Despite the title of this article, I feel like a big enough deal has not been made about how truly bad this movie’s name is. The movie, on the other hand, is quite good.
The seventh instalment in the X-Men saga, which is both second and last chronologically, is the truest to its comic form. Its time-bending storyline is a little bit ridiculous, as the X-Men themselves kind of are (if we’re being honest), but everyone involved in the blockbuster was so committed to what they were doing that it all played out fairly naturally.
The film covers two separate story lines. The first features a dystopian future that pits a pair of well-known Canadian mutants (Ellen Page and Shawn Ashmore), as well as a slew of new mutants, against the unstoppable force of the Sentinel. The second story arc showcases a ‘blast from the past’ storyline that reunites Magneto and Professor Charles Xavier roughly ten years after the events of X-Men: First Class, as they try to prevent a key moment in mutant history from transpiring.
The film references Cameron’s The Terminator as a narrating Charles Xavier poses the question, “Is the future set?”
Immediately, the film references Cameron’s The Terminator as a narrating Charles Xavier poses the question, “Is the future set?” In my head, I hear Linda Hamilton telling me “No. The future is not set; there’s no fate but what we make.”
It was clever of whoever put that line into the movie to draw the parallel, because something about sending an agent back through time to prevent a robo-apocalypse naturally makes the audience think of Terminator, anyways. But X-Men is not Terminator. The machines aren’t going back in time to kill a mutant that will lead a rebellion against them: no mutant is capable of that. The Sentinels are an unstoppable force, a force that makes even the fully matured powers of Professor Xavier, Magneto, and Storm basically useless.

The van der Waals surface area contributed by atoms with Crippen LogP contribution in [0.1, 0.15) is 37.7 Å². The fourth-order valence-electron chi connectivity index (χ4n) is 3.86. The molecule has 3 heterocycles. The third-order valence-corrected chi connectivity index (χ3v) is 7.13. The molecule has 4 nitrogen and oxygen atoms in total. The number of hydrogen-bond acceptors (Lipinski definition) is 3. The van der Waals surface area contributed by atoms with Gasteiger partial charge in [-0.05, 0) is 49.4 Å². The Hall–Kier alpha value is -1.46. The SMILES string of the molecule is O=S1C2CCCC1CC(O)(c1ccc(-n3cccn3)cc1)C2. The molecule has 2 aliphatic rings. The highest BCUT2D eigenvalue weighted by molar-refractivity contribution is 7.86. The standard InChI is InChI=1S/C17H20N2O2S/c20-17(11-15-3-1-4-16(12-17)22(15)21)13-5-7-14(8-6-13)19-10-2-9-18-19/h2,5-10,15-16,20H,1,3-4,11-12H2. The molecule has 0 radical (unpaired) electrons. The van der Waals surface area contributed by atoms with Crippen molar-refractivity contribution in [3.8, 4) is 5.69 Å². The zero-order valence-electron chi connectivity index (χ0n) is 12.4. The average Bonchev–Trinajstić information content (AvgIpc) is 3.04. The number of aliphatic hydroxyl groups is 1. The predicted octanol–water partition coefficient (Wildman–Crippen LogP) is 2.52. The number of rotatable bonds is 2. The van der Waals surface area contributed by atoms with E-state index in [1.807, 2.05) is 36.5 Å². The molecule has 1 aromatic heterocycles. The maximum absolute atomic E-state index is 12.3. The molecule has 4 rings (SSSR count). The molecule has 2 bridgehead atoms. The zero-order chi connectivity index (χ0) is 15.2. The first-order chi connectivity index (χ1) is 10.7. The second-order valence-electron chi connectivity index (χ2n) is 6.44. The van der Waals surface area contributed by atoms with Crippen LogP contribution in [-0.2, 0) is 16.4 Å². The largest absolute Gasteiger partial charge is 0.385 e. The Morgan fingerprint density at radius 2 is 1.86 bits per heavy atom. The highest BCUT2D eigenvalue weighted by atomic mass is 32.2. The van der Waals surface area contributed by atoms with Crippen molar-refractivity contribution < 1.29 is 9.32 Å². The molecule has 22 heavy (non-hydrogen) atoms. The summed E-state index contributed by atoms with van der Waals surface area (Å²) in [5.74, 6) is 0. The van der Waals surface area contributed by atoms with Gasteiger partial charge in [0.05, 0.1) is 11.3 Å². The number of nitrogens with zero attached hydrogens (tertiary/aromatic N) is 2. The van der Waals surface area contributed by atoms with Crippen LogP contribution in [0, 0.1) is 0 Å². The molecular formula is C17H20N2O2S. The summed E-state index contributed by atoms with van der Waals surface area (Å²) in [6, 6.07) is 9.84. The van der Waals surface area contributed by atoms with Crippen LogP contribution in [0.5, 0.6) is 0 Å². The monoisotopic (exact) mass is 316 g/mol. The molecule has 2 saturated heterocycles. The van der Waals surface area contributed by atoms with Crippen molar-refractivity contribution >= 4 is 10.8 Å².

No, this time it is the humans, or rather the mutants, who go back to stop a key act in history that will lead to the robotic uprising.
This is where Kitty Pryde (Page) comes in. In addition to being able to phase through anything, she has also picked up the handy little trick of being able to send people’s current stream of consciousness into their younger bodies.
So, Kitty could just send Professor Xavier back—but she can’t do that. To go back decades, Kitty says, it would tear the traveler’s mind apart. Luckily, the X-Men’s franchise star Hugh Jackman is perfectly suited for this as his brain is able to heal faster than it can be torn to pieces. I know—I was skeptical too, but the science checks out.
Thus Jackman, the Wolverine, is sent back to the 1970s, where virtually the entire film takes place, to get Xavier, Magneto and Mystique to alter the course of human and mutant history.
What DOFP does do really well is really show you how Xavier becomes Xavier. McAvoy is once again brilliant in the role. The ambiguously-aged future leader of the X-Men is not the Stoic and infallible man Patrick Stewart has made him out to be. Nor is he what you expect him to have become after McAvoy portrayed him in First Class. Instead, the audience is presented with a broken man. A man who tried to bring about the greater good by controlling the people he loved the most and, after an accident, was left paralyzed, broken and alone.
The original message, of course, was that it was wrong to hate someone for being different.
The relationship between Xavier, Magneto, and Mystique is an interesting one, perhaps the best that exists within the genre of superhero movies. Each one loves the other two but each is driven by a bigger purpose and a moral code that ultimately pulls them away from each other.
This is where DOFP is at its best: when it is exploring this dynamic relationship.
When the X-Men were created, they were a way for a couple of guys in their 40s who made a living writing and drawing funny books to lend their support to the civil rights movement. The original message, of course, was that it was wrong to hate someone for being different. And while this was fairly black and white, both now and in 1963 when the Uncanny X-Men first went to print, what isn’t so clear is what to do about those that choose to hate. Xavier believes in always being the better man, Magneto the stronger man and Mystique, well, she just wants to live in a world where she doesn’t have to hide. Ultimately the means to achieving each of these goals leads the characters to places they never wanted to go. Each is reacting in their own way to the hurt the world has caused them.
In the end, each has to choose whether to gratify that hurt or to be the example the world needs to follow. It’s a difficult struggle, but it is one that elevates the film beyond its genre.
Also, there’s this one scene with Quicksilver that’s really cool. But you’ll have to go see the movie yourself to get what I mean.